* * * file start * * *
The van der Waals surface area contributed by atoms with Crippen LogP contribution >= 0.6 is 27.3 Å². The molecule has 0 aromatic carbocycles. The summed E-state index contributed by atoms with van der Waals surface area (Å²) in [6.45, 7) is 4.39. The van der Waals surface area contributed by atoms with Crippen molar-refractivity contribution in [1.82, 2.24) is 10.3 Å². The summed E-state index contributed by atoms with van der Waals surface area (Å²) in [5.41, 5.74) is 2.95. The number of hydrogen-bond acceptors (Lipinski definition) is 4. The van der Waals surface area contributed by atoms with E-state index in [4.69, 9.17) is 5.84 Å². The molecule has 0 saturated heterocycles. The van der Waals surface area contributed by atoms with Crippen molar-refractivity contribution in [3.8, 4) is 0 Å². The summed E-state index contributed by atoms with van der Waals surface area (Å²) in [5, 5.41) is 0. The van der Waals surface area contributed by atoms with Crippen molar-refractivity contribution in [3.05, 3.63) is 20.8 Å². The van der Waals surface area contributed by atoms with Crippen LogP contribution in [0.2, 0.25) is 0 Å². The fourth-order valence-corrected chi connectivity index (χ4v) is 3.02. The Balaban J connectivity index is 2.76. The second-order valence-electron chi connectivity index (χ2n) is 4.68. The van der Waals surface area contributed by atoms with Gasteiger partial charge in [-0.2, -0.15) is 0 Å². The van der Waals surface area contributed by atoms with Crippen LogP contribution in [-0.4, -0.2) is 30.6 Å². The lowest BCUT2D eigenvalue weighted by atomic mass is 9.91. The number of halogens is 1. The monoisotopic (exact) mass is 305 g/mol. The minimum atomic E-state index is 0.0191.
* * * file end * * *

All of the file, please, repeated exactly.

The van der Waals surface area contributed by atoms with Crippen LogP contribution >= 0.6 is 27.3 Å². The molecule has 0 aromatic carbocycles. The summed E-state index contributed by atoms with van der Waals surface area (Å²) in [6.45, 7) is 4.39. The van der Waals surface area contributed by atoms with Crippen molar-refractivity contribution in [1.82, 2.24) is 10.3 Å². The summed E-state index contributed by atoms with van der Waals surface area (Å²) in [5.41, 5.74) is 2.95. The number of hydrogen-bond acceptors (Lipinski definition) is 4. The van der Waals surface area contributed by atoms with E-state index in [4.69, 9.17) is 5.84 Å². The molecule has 0 saturated heterocycles. The van der Waals surface area contributed by atoms with Crippen molar-refractivity contribution in [3.8, 4) is 0 Å². The summed E-state index contributed by atoms with van der Waals surface area (Å²) in [5, 5.41) is 0. The van der Waals surface area contributed by atoms with Crippen molar-refractivity contribution in [3.05, 3.63) is 20.8 Å². The van der Waals surface area contributed by atoms with Crippen LogP contribution in [0.2, 0.25) is 0 Å². The fourth-order valence-corrected chi connectivity index (χ4v) is 3.02. The Balaban J connectivity index is 2.76. The second-order valence-electron chi connectivity index (χ2n) is 4.68. The van der Waals surface area contributed by atoms with Gasteiger partial charge in [-0.2, -0.15) is 0 Å². The van der Waals surface area contributed by atoms with Crippen LogP contribution in [-0.4, -0.2) is 30.6 Å². The lowest BCUT2D eigenvalue weighted by atomic mass is 9.91. The number of halogens is 1. The monoisotopic (exact) mass is 305 g/mol. The minimum atomic E-state index is 0.0191.